- Pustular psoriasis: In this type, white pus-filled blisters (pustules) are surrounded by red, irritated skin.
How is psoriasis diagnosed?
Your doctor can usually diagnose psoriasis by looking at your skin. Sometimes, a skin biopsy is done to rule out other possible conditions. If you have joint pain, your doctor may order x-rays.
How is psoriasis treated?
The goal of treatment is to control your symptoms, prevent infection, remove scales, and stop skin cells from growing too quickly. Doctors generally treat psoriasis with topical medicines, systemic treatment by oral medicines or injections, or phototherapy.
Topical medicines: Mostly, psoriasis is treated with topical medicines, which are applied or placed directly on the skin or scalp. Your doctor may recommend one or more of the following topical medicines:
- Cortisone creams and ointments
- Creams or ointments that contain coal tar or anthralin
- Creams to remove the scaling (usually salicylic acid or lactic acid)
- Dandruff shampoos (over-the-counter or prescription)
- Prescription medicines containing vitamin D or vitamin A (retinoids)
Systemic treatment: If you have very severe psoriasis, your doctor will likely recommend medicines that suppress the immune system’s faulty response. These medicines include methotrexate or cyclosporine. Retinoids can also be prescribed.
Newer drugs called biologics may also be prescribed when other treatments do not work.
The following biologics are approved for the treatment of psoriasis:
- Adalimumab (Humira)
- Etanercept (Enbrel)
- Infliximab (Remicade)
- Ustekinumab (Stelara)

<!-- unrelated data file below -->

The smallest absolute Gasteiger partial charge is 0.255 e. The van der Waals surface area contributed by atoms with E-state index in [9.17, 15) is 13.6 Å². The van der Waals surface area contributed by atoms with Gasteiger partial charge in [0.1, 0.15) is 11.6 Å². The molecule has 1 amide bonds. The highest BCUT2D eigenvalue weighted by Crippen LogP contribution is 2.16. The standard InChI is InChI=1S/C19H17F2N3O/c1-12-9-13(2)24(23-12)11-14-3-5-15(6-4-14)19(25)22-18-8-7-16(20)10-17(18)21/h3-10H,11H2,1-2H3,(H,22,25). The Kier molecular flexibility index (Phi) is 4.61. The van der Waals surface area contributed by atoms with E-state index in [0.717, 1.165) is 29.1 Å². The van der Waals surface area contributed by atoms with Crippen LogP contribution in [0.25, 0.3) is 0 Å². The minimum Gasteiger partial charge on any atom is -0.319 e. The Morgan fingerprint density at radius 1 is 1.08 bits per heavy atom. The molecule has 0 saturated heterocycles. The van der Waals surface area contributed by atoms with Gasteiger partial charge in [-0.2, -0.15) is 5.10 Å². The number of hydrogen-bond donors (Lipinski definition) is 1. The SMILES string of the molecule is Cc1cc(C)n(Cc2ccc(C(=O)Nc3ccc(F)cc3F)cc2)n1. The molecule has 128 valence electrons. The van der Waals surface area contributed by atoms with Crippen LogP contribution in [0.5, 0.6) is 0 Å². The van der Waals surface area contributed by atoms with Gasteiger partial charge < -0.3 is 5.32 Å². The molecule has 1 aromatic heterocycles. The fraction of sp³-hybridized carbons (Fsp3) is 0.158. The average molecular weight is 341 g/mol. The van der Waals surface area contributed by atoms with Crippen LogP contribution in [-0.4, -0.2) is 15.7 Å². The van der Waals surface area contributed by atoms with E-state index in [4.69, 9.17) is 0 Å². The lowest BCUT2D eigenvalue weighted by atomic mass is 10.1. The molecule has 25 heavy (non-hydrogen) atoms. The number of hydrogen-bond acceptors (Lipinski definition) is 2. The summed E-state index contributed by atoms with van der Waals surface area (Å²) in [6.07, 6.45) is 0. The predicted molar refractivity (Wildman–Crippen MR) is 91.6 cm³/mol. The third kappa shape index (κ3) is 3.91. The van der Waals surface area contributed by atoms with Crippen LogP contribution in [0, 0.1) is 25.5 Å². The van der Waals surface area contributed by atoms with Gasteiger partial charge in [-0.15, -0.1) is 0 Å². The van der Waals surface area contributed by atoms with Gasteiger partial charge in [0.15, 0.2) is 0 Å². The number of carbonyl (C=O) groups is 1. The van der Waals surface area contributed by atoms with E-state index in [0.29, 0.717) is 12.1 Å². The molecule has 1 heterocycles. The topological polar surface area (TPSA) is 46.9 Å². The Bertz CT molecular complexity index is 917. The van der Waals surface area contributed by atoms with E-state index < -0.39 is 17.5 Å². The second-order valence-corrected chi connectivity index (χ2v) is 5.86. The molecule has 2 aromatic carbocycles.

- Secukinumab (Cosentyx)
- Apremilast (Otezla)
- Ixekizumab (Taltz)
Phototherapy : Sometimes, your doctor may recommend phototherapy:
- This is treatment in which your skin is carefully exposed to ultraviolet light.
- It may be given alone or after you take a drug that makes the skin sensitive to light.
- Phototherapy for psoriasis can be given as ultraviolet A (UVA) or ultraviolet B (UVB) light.
Other treatments: If you have an infection, your doctor will prescribe antibiotics.
Home-care: Following are some home-care tips that may help:
- Taking a daily bath or shower. Try not to scrub too hard because this can irritate the skin and trigger an attack.
- Oatmeal baths may be soothing and may help to loosen scales. You can use over-the-counter oatmeal bath products. Or, you can mix 1 cup (240 mL) of oatmeal into a tub (bath) of warm water.
- Keeping your skin clean and moist, and avoiding your specific psoriasis triggers may help reduce the number of flare-ups.
- Sunlight may help your symptoms go away. Be careful not to get sunburned.
- Relaxation and anti-stress techniques. The link between stress and flares of psoriasis is not well understood.
- Limiting the alcoholic beverages you drink may help keep psoriasis from getting worse.
This feature is for informational purposes only and is not intended to substitute the expert guidance of a doctor. We advise seeing a doctor if you have any health concerns.